On November 2, 2011, the NHRC recommended that the UP government pay Rs 5,00,000 to the next of kin of Ram Kumar Pal. While compensation remains an important palliative measure, the NHRC should consider the following recommendations if deaths as a result of police torture are to be combated. First, since the entire district administration can collude to cover up the culpability of the police, a magisterial inquiry or police inquiry would only cover up further. In most cases, doctors under duress or conniving with the police would manipulate postmortem reports. The hapless victims or their relatives cannot challenge these findings. Therefore, the NHRC investigation remains indispensable. Second, the NHRC ought to realise that once it conducts an investigation it is considered final under the Human Rights Protection Act and must be used for prosecution. There is no need to reinvestigate the cases by the CB-CID or any other State police once the NHRC’s investigation wing has already investigated.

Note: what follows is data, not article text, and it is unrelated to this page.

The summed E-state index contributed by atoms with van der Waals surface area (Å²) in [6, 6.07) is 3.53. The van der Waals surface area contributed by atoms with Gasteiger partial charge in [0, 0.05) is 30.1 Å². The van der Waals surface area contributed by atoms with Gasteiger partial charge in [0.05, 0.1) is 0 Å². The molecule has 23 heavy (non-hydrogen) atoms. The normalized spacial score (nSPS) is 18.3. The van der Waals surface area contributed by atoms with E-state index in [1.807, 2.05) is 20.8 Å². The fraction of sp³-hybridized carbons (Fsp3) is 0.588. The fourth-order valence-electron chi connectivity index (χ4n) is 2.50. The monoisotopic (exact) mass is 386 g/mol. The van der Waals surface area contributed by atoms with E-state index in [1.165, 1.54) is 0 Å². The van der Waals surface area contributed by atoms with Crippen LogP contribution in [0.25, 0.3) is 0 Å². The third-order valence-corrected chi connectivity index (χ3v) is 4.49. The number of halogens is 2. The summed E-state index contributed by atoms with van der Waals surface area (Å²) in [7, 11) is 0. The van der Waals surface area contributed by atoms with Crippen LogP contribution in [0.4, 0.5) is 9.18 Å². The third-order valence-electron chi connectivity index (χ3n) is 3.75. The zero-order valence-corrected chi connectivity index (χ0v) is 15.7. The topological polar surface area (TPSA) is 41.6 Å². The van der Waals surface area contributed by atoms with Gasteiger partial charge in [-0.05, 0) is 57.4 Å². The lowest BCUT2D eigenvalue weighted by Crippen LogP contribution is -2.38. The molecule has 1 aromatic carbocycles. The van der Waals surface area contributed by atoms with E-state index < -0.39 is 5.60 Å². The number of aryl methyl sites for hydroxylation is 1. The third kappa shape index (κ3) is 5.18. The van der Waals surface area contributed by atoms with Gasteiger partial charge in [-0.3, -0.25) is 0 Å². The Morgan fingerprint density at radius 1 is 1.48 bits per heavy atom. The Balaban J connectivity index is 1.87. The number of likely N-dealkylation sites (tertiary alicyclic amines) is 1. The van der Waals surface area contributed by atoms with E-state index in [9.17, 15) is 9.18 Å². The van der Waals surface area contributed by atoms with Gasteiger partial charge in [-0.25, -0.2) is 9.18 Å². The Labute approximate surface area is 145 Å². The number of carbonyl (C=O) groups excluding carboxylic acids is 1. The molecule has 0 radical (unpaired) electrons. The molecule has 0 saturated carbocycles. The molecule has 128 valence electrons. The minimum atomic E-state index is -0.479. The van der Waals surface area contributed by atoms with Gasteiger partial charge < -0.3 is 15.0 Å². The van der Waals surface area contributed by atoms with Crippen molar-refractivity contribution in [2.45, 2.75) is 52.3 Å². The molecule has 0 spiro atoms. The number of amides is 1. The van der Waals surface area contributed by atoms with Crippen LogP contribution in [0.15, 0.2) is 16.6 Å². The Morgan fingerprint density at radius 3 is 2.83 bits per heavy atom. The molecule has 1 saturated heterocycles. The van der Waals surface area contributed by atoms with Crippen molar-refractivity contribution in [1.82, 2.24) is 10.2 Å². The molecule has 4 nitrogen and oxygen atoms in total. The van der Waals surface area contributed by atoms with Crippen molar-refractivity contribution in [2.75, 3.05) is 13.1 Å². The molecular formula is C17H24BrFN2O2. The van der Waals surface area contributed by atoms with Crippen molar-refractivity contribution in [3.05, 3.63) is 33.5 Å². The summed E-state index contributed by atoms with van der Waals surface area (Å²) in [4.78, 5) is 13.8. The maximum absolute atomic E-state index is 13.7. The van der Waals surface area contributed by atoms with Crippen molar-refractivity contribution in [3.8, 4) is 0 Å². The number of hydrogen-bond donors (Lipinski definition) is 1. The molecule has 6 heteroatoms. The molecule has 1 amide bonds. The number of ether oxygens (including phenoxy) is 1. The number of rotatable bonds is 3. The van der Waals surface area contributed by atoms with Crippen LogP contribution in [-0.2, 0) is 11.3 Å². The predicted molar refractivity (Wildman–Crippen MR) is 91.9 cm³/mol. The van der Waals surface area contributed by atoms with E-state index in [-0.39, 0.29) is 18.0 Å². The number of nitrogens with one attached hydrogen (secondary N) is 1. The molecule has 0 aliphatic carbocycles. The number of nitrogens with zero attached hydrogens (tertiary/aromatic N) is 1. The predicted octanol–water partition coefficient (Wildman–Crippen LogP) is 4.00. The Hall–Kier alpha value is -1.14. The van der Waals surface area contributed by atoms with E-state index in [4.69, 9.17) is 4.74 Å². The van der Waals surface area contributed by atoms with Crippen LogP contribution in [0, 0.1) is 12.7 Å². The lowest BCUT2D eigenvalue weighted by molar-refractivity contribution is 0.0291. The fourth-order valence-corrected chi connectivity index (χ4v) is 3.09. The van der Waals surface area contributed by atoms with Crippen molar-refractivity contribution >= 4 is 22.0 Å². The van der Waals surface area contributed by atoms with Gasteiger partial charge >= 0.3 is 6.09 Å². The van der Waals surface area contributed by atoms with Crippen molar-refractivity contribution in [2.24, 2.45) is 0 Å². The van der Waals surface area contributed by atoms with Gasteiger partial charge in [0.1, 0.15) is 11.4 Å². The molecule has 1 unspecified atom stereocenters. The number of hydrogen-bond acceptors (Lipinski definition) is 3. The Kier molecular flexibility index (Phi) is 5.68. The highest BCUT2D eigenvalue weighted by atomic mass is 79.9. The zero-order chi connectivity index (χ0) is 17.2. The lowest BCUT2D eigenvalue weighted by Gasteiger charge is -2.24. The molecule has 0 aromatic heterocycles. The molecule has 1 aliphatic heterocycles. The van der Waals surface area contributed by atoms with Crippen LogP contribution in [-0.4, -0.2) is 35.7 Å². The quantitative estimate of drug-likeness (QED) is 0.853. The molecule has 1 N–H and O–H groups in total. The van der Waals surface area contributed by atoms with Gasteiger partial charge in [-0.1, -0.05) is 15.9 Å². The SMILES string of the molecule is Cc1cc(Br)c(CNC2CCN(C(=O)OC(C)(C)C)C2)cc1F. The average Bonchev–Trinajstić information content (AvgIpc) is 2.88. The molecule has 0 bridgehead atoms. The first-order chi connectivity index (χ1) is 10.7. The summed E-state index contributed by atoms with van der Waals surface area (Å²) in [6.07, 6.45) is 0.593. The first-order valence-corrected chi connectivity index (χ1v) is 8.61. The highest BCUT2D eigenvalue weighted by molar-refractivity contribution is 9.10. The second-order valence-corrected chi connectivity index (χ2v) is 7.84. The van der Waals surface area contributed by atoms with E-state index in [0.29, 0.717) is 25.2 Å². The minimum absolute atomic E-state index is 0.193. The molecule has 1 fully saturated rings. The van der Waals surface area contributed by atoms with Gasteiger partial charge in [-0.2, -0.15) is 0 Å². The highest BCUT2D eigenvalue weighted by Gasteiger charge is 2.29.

IT MAKES the NHRC subservient to the police and further makes NHRC’s investigation wing inferior to the state police. The NHRC orders investigation simply because the inquiries by the police are insufficient or flawed. Third, once an investigation is completed by the NHRC, the NHRC must either direct the concerned state governments to place the records before the respective trial courts or place the records after taking permission from the court. Once the court takes cognisance, it becomes subjudice and the NHRC’s role effectively ends. Fourth, the NHRC must prioritise to combat torture. It may not investigate 1,200 deaths in prison custody per year, many of which may be attributed to illness, old age, etc. But as a matter of priority, it should investigate all cases of deaths in police custody, which is close to 120 deaths per year, by its own investigative wing. Majority of the deaths in police custody take place within 48 hours of the person being taken into custody and invariably as a result of torture. If the NHRC takes these steps and informs the state governments as addition to its existing Guidelines on Custodial Deaths/Rapes, deaths in police custody can be significantly reduced over the years because the investigation by the NHRC would lead to prosecution of the guilty. But the million dollar question is whether the NHRC is serious about itself and powers and functions bestowed to it under the Human Rights Protection Act.